The National Coalition for Inclusive and Sustainable Urbanisation (NCU) has termed the prime minister Modi’s address to the nation as “unfortunate” and “without any substance” for a large number of the people who are facing incessant miseries because of the twin dangers: an extended economic recession and now, the COVID-19 pandemic. He asked people to take a number of measure and declare a self-proclaimed curfew (janata curfew) on Sunday, March 22, but did not talk much about what the government is planningto do for the people!
According to NCU, this is possibly only the beginning of a lockdown and an ultimatum for severe restrictions is going to follow in the days to come.
Amid this kind of an unprecedented crisis in the country, the government must work proactively to mitigate the woes of the working people. Unfortunately, the much-advertised address of the PM was more symbolic than substantial. It is now clear that the poor and the marginalised will suffer more due to the shutdown.
The NCU, a group of urban practitioners, believes that the urban India is virtually being shattered with the ongoing and imminent shutdowns.
According to the World Bank and the Reserve Bank of India data, the public sector employs only 3.8% of workforce in the country; 2.3% of the workforce is in the formal private sector and remaining nearly 94% are in the informal sector. Most of the jobs in the cities are on a temporary basis and provided through the informal sector. A large number of workers engaged in the private sector and through informal channels are being ousted from their workplaces. It is this sector that demands and seeks the government’s intervention, but the prime minister did not allow any relief for them.
The epidemic and the measures being taken to stop its spread have affected street vendors, construction workers, ancillary sector workers, shopping mall workers, workers in the restaurants, etc. The PM should have, perhaps, taken a lesson or two from some of his counterparts in different parts of the world—who have come out to rescue the affected people.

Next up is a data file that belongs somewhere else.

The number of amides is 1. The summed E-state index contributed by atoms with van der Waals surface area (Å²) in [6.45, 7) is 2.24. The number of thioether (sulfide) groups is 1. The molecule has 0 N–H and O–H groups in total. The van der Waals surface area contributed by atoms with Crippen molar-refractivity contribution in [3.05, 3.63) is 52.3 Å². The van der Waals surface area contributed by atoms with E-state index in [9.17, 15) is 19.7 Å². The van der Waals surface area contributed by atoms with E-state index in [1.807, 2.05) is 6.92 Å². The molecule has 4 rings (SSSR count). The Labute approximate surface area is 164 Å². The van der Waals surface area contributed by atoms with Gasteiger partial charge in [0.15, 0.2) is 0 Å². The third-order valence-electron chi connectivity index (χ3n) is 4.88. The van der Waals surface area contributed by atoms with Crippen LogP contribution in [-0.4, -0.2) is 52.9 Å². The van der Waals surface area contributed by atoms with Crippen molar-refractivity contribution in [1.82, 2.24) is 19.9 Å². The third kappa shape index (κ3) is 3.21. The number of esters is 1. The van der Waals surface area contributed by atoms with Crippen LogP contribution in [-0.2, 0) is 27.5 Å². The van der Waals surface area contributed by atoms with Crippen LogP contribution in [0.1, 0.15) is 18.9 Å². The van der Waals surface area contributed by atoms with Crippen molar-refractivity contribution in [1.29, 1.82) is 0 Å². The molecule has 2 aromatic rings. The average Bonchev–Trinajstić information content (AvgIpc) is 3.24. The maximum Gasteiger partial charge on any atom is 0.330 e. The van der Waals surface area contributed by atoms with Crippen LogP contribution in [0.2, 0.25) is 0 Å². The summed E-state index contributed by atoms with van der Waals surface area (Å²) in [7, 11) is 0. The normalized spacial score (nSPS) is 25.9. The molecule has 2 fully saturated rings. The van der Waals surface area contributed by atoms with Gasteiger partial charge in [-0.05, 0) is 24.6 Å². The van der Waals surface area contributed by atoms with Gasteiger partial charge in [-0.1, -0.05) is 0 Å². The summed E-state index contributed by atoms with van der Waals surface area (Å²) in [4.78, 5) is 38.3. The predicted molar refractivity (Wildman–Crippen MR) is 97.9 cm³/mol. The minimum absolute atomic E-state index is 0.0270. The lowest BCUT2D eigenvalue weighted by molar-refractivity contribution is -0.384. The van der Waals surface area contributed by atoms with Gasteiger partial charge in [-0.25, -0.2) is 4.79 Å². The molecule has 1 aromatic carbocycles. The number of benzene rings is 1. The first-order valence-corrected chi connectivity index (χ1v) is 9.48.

Take a look:
The US government has announced a package worth $1 trillion and payment of $1,000 (Rs 75,000) to adults and $500 for the children.
The New Zealand government has announced $25,000 as instant tax relief, while welfare recipients will be eligible for one-off cash payments as part of the government’s widely anticipated multi-billion-dollar coronavirus stimulus package. Cash payments are targeted at welfare recipients and over 700,000 businesses will be able to get cash payments between $2,000 and $25,000.
Japan has unveiled two packages worth $4 billion to cope with the impact of the coronavirus. The measures primarily focussed on supporting small and mid-size firms.
The United Kingdom has declared a £330 billion loan package to mitigate the crisis. This amounts to almost 15% of the country’s GDP.
France and Spain have also unveiled emergency packages including direct pay-outs to their employees as well as loans and guarantees for companies to mitigate the economic crisis following the COVID-19 pandemic. France has announced €45 billion direct tax breaks and direct state payments for the economy in addition to the €300 billion loans. Spain, too, has announced a €100 billion loan guarantee in need of cash.
Even the World Bank has approved a $14 billion package to assist the countries in their efforts to prevent, detect and respond to the rapid spread of COVID-19.
Against this backdrop, the NCU has demanded creation of a national contingency fund (NCF) to deal with the present challenge. This fund must be utilised to help people who have been forced to be out of work. The government must also ensure that free ration—including cereal, pulses and other essential items—is provided at least for a month. The Kerala state government has already announced free cereal for a month to every household.
The state governments have a consolidated fund called the state disaster response fund (SDRF), which is aptly being utilised. However, the Centre has modified the guidelines and has asked the states not to use the fund for relief of the families of the victims lost to the virus and to meet the expenditure of treatment. This provision must be revoked immediately so that the state governments can use the money for providing relief to its people with quantifiable measures.
The NCU is of the opinion that the government through the NCF must also provide a stimulus to the economy, which otherwise may get completely tattered, even after recovery from COVID-19.